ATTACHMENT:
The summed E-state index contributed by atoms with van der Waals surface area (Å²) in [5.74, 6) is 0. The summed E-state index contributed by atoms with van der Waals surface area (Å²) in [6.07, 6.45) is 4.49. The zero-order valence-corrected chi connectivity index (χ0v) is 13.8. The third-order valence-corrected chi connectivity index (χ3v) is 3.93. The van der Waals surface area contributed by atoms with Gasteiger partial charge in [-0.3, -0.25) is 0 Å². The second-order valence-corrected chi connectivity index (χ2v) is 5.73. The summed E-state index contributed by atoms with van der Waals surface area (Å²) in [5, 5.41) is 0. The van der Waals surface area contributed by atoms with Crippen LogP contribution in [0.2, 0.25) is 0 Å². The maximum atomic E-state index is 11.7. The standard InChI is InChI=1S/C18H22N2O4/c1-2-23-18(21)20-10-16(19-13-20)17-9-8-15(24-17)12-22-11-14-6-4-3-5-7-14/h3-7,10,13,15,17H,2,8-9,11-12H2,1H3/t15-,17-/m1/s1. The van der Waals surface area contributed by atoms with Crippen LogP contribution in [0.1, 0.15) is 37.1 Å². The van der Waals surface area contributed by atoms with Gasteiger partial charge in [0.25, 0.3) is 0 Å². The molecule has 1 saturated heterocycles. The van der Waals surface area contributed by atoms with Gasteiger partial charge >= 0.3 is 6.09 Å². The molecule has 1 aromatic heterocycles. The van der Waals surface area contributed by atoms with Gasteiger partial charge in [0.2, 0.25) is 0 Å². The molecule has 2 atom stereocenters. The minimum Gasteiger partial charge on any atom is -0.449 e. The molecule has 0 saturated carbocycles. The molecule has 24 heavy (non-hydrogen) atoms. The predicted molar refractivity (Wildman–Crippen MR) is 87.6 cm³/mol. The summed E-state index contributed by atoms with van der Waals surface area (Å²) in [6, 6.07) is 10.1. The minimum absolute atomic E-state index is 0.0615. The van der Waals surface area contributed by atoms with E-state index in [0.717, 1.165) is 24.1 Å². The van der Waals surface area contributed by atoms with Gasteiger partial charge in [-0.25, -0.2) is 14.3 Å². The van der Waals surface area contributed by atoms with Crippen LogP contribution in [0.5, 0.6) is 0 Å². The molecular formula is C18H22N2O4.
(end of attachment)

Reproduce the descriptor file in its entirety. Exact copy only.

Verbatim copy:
The summed E-state index contributed by atoms with van der Waals surface area (Å²) in [5.74, 6) is 0. The summed E-state index contributed by atoms with van der Waals surface area (Å²) in [6.07, 6.45) is 4.49. The zero-order valence-corrected chi connectivity index (χ0v) is 13.8. The third-order valence-corrected chi connectivity index (χ3v) is 3.93. The van der Waals surface area contributed by atoms with Gasteiger partial charge in [-0.3, -0.25) is 0 Å². The second-order valence-corrected chi connectivity index (χ2v) is 5.73. The summed E-state index contributed by atoms with van der Waals surface area (Å²) in [5, 5.41) is 0. The van der Waals surface area contributed by atoms with Crippen LogP contribution in [0.2, 0.25) is 0 Å². The maximum atomic E-state index is 11.7. The standard InChI is InChI=1S/C18H22N2O4/c1-2-23-18(21)20-10-16(19-13-20)17-9-8-15(24-17)12-22-11-14-6-4-3-5-7-14/h3-7,10,13,15,17H,2,8-9,11-12H2,1H3/t15-,17-/m1/s1. The van der Waals surface area contributed by atoms with Crippen LogP contribution in [0.1, 0.15) is 37.1 Å². The van der Waals surface area contributed by atoms with Gasteiger partial charge in [0.25, 0.3) is 0 Å². The molecule has 1 saturated heterocycles. The van der Waals surface area contributed by atoms with Gasteiger partial charge >= 0.3 is 6.09 Å². The molecule has 1 aromatic heterocycles. The van der Waals surface area contributed by atoms with Gasteiger partial charge in [0.2, 0.25) is 0 Å². The molecule has 2 atom stereocenters. The minimum Gasteiger partial charge on any atom is -0.449 e. The molecule has 0 saturated carbocycles. The molecule has 24 heavy (non-hydrogen) atoms. The predicted molar refractivity (Wildman–Crippen MR) is 87.6 cm³/mol. The summed E-state index contributed by atoms with van der Waals surface area (Å²) in [6, 6.07) is 10.1. The minimum absolute atomic E-state index is 0.0615. The van der Waals surface area contributed by atoms with E-state index in [0.717, 1.165) is 24.1 Å². The van der Waals surface area contributed by atoms with Gasteiger partial charge in [-0.25, -0.2) is 14.3 Å². The van der Waals surface area contributed by atoms with Crippen LogP contribution in [0.5, 0.6) is 0 Å². The molecular formula is C18H22N2O4.